Yesterday would have been my grandfather’s 83rd birthday. He died in 2009 when I was 13. I remember the exact moment when I realized what happened. I was in the middle of class when the intercom came on in the classroom. The secretary told us that I was being signed out by my mom for the day.

I got all excited, thinking that my mom was signing me out early to take me shopping or something like she had done a couple of times before. As I came bounding down the main corridor steps, I saw my mom’s face and realized this was different. Her face showed signs of where tears used to be. Her plastered on smile faltered as she noticed my eyes examining her. I knew what was wrong, but I still had to ask what was wrong anyway. She just told me to grab my stuff. Then it hit me, and I crumpled in front of the secretary’s office crying, my mom quietly ushering me out to the truck where my dad and brother were.

Up until the funeral I had mostly kept to myself. I stayed in my room and read. I remember the book too, “Dragon Rider” by Cornelia Funke. On the day of the viewing I couldn’t cry. I felt completely dried up; emotionless. My kindergarten teacher and people I had grown up with came and hugged me, telling me how great a man my grandfather was. I appreciated it all, but it wouldn’t bring him back.

grampy

My grandfather was born on May 23, 1935. He was born with one leg shorter than the other, causing a slight limp that would lead to grinding pain in his hip joint later on in life. He grew up not knowing who his father was, but not caring. He was friends with everyone in the community, a hard worker, and played pranks on friends and family.

When he got older he worked for a paving company. The company was later hired to do a job in Newfoundland, where he met and fell in love with my grandmother. He brought her back to Zealand, where he built a house for them and they had three kids; my dad and his two sisters. My dad was the middle child.

Later my grandfather worked for the Department of Transportation, completing numerous jobs on the roads in the community. One day while working, my grandfather fell off of a truck, breaking his leg. He stayed tough and continued his daily life, and even cut off the cast himself.

I remember always seeing him walking with his cane, but at the time I never really knew how it came to be, or how much pain it caused him. Sometimes his hip would give out on him mid-walk, with the hip bones grinding against each other, with nothing to hold it in place.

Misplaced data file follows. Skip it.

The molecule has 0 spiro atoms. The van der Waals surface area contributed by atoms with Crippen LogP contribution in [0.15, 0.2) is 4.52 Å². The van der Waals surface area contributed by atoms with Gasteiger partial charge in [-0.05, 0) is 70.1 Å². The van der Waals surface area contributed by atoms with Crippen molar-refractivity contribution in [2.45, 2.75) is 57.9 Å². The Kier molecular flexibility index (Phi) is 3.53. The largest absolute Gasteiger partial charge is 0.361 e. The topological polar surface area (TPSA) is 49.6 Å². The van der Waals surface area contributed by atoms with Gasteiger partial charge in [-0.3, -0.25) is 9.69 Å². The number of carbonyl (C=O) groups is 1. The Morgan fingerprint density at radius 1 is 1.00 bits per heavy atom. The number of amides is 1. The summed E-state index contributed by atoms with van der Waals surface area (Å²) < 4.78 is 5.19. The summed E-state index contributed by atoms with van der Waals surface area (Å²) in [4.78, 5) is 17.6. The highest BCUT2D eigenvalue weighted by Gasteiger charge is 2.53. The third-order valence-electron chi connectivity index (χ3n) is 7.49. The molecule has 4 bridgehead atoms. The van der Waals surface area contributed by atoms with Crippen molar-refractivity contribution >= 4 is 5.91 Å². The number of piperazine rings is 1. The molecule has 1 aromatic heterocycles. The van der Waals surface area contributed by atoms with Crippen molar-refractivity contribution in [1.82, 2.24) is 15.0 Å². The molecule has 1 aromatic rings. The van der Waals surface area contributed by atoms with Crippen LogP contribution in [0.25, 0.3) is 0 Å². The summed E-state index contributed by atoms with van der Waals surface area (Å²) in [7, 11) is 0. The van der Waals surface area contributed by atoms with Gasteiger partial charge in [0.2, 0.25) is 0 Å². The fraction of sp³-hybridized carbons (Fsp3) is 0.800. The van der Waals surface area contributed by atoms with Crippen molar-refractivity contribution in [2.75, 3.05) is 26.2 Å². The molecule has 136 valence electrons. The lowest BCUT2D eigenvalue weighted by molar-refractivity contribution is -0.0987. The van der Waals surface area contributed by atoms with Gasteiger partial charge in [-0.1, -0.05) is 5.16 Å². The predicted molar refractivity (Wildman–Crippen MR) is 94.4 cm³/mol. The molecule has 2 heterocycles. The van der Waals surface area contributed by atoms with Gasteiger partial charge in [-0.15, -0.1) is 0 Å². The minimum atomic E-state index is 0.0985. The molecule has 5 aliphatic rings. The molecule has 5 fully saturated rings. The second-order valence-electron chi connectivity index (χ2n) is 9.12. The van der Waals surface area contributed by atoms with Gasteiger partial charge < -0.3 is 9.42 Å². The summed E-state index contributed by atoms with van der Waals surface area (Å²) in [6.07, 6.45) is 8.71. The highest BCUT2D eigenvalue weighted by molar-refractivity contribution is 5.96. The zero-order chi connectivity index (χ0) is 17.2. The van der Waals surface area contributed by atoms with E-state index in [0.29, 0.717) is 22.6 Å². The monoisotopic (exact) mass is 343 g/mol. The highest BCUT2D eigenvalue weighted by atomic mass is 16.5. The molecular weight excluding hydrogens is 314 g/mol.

Growing up, my family lived right across the road from my grandparents in a mini-home. I remember days when my grandmother was working, and I would run over to play checkers with my grandfather. I would sit there eating maple cookies, making him say funny things whenever I had to king his checker piece. He would always be in his favourite spot, laying on the couch facing the door.

My brother and I heard of the daring and hilarious pranks my grandfather would pull on the two men who rented out beds in the attic of their house. One time my grandfather put powder in the fan of one of the men’s truck. When he started to leave the house, he turned on the fan and the entire truck bed filled with powder, momentarily blinding him. He was barely out of the driveway when it happened.

Another time, the other man was coming home late from drinking. My grandfather knew he’d be plastered, so he set a rolling pin under his pillow, and clothespins under his sheets. When the man came home, my grandfather laid in bed listening as he climbed up the ladder to his bed in the attic. The last thing my grandfather heard was when the man threw himself on to the bed with a loud ‘thunk’ as his head connected with the rolling pin, and he was out. The next morning he woke up with a massive headache and welts all over his back from the clothespins sticking to his body.

I don’t remember my grandfather from his last moments on Earth, but I remember him as a man who loved to tease everyone, make people smile, and say “King me, baby” to make me laugh during checkers.

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